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Do the Most Common Vitamins and Minerals Really Work? Not Really, Says New Study

In reality, everyday supplements do practically nothing.

Gigi Foster College Media Network

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In a study published in the Journal of the American College of Cardiology, researchers found that the most common supplements, multivitamins, vitamin D, calcium and vitamin C, don’t help to reduce or increase risk of cardiovascular disease, heart attack, stroke or premature death.

That is, taking these supplements has no real advantage, but does no harm either.

Researchers only found a positive effect in folic acid alone and B-vitamins with folic acid in reducing cardiovascular disease and stroke.

“These findings suggest that people should be conscious of the supplements they’re taking and ensure they’re applicable to the specific vitamin or mineral deficiencies they have been advised of by their healthcare provider,” Dr Jenkins of St. Michael’s Hospital said. “It’s most beneficial to rely on a healthy diet to get your fill of vitamins and minerals. So far, no research on supplements has shown us anything better than healthy servings of less processed plant foods including vegetables, fruits and nuts.”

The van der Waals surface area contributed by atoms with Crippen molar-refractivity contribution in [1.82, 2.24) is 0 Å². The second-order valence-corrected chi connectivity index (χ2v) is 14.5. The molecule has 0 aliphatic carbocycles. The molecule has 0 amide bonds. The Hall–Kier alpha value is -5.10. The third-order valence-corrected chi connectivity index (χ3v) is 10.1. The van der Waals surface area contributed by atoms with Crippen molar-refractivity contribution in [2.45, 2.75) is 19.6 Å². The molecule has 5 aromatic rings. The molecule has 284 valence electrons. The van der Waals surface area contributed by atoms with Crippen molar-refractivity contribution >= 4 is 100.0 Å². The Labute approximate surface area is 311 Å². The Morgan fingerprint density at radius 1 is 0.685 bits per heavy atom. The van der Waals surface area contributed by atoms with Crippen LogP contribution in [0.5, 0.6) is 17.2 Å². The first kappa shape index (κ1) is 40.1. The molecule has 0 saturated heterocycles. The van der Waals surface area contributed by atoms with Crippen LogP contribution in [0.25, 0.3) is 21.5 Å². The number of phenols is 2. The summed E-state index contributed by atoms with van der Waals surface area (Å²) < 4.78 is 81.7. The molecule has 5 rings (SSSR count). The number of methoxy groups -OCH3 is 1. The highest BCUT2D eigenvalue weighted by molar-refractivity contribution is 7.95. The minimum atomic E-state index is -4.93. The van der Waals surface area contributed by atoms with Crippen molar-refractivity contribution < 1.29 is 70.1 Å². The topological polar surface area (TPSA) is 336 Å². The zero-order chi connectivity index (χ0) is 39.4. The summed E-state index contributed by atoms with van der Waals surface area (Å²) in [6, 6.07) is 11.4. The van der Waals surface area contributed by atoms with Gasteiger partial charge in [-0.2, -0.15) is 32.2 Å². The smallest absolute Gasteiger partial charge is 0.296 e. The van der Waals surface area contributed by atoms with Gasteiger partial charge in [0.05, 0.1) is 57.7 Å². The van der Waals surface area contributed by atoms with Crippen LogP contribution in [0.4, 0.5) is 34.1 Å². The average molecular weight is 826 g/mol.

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Gigi Foster is a student at the University of North Carolina Wilmington. She's a midfielder on the women's soccer team and is studying ocean sciences.

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